Anyways, don't mean to offend anyone, but when I see threads like that, I just scratch my head.
Gadfly and Bon Vivant
Re: Kwan's faith and religion in China
I don't know what (if any) faith Kwan adheres to (entirely her own private business and nothing to do with her skating). And, in terms of language and culture she's American, not Chinese.
But I thought it might be interesting to note that Chinese are considered (by the people that study such things) as among the least religiously inclined people on earth. Some of the 'religions' of China aren't so much religions at all (since there's no supernatural element) but rather ethical philosophies which tend toward the practical and everyday rather than spiritual or universal. Traditionally, most Chinese people didn't belong to a single religion (though obviously some did/do). But for the majority, different religions were resources (each one good for something else) that one used as needed/appropriate. It wasn't unusual in pre-communist China for local shrines to incorporate Christian imagery (without displacing the Buddhist or Hindu or whatever imagery).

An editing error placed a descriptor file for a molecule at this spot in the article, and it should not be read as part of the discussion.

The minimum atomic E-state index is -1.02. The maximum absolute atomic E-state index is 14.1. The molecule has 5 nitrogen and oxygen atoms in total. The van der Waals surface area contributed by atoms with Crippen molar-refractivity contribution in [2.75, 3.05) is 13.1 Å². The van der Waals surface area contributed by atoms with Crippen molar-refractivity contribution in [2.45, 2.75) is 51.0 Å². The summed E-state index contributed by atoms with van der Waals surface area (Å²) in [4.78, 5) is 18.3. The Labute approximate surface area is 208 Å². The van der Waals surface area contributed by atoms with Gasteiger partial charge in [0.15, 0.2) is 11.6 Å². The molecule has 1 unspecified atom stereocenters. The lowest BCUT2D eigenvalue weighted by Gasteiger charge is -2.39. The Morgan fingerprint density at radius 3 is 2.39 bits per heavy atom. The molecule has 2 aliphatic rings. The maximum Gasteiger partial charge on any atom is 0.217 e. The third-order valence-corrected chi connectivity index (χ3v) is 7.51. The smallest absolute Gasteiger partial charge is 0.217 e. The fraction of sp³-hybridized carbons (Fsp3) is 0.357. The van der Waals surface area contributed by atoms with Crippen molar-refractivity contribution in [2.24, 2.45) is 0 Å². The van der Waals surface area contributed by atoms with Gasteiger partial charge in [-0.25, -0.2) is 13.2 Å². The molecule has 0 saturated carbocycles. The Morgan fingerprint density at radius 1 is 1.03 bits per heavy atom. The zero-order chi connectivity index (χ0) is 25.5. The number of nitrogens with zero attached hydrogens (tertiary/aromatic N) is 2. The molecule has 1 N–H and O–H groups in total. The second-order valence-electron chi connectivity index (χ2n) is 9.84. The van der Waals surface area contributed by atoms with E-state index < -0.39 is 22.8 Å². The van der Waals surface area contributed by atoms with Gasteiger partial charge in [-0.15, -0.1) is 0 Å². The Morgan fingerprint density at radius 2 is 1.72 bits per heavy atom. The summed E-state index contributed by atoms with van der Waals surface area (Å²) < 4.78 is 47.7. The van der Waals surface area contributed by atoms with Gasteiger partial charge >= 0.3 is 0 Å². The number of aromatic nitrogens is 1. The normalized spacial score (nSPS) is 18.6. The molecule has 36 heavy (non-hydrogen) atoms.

Also, Buddhists in general often incorporate elements of other religions into their own practices (coexistence with Shinto in Japan). I knew a (non-Chinese) Buddhist woman who was an accomplished professional in her field and she had incorporated a lot of catholicism (esp Mary) in her own version of Buddhism. Her house had a Buddhist shrine acording to her traditions, but also a second unofficial shrine with Jesus and Mary and she often visited catholic cathedrals and occasionally mass. She found no conflict in any of this.
Just thought I'd share.
Kwan's vodka dealer